This is a different kind of snake.
You’ve probably already seen Green Mamba somewhere before. The 1968 Pro Touring Corvette has a distinct look that’s not easily forgotten, one many would say is definitely over-the-top. Despite the obvious appearance upgrades, owner Bob Bertelsen built this car to be an autocross champion. That means functionality over looks, but he definitely went with a theme here.
Corvettes are some of the most successful cars in autocross competitions. They have good power and handle well, so it’s really no mystery why. While Bertelsen could’ve easily gone with a C6or C7 and been playing with excellent performance out of the can, he instead wanted to build up a 1968 C3 Corvette.
The man has said he wanted a C3 because of its short wheelbase and good power-to-weight ratio. That’s fair, but what he isn’t saying is that getting a C2 would’ve been way more expensive.
What began as a largely stock C3 in 2014 quickly turned into very much a different beast. Bertelsen remarked at how clean the Corvette was, including the chassis once he started stripping it down. The previous two owners claimed to have kept it hidden from the harsh Ohio winters and it sounds like they weren’t lying.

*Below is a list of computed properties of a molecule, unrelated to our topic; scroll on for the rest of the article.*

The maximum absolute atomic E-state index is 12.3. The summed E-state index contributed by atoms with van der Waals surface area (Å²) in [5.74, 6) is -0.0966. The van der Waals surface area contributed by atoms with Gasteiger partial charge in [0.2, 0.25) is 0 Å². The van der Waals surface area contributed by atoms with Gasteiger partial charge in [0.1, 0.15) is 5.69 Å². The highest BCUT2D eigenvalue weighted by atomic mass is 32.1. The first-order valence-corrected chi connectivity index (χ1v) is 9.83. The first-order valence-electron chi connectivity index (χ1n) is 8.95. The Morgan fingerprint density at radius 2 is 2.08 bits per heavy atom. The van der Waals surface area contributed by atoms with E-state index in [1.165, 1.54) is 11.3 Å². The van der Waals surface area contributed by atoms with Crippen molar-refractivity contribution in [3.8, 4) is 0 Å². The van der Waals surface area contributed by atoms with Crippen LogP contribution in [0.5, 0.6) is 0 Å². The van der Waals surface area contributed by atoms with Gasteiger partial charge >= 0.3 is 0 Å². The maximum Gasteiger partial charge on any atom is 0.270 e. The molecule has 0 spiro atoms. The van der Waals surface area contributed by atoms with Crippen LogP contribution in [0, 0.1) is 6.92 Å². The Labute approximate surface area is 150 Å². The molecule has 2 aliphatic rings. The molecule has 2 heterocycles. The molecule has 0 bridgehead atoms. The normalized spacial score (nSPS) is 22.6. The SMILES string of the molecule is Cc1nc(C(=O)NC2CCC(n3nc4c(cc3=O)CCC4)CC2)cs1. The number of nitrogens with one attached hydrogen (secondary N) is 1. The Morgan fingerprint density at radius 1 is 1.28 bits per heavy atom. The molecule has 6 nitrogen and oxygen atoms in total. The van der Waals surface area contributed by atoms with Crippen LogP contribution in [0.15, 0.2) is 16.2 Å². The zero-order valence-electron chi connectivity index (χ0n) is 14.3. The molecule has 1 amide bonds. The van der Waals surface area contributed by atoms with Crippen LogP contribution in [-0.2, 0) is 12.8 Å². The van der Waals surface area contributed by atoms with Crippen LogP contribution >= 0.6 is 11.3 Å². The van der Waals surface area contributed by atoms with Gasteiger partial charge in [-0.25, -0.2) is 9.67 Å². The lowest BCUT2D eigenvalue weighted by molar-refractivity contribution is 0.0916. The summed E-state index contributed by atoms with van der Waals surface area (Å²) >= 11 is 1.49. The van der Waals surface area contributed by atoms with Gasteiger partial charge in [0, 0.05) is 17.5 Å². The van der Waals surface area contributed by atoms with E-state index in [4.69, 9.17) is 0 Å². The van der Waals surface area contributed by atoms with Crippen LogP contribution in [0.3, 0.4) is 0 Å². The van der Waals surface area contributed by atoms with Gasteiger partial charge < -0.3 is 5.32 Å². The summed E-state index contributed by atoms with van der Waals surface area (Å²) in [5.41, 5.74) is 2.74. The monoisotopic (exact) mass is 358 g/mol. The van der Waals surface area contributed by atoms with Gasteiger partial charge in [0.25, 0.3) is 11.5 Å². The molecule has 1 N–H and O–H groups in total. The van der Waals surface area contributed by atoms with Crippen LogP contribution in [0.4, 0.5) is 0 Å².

Over 12.5 months Bertelsen labored over the car, completing it in his two-car garage. That’s impressive. It’s called the Green Mamba “because it kills the competition at the racetrack.” Considering GM has stayed away from snake names and has even nicknamed Corvettes to mock Vipers and Cobras, it’s an odd choice.
This wasn’t just some fly-by-night build, but instead started off with a rendering. Carbon fiber abounds on the car, there’s custom billet aluminum pieces, and other professional-grade treatments. Bertelsen designed some of the parts using CAD, so he’s not some average guy just tinkering. To get more in-depth detail on the build, watch the video accompanying this article. It provides plenty of insight and you get to see Green Mamba in action.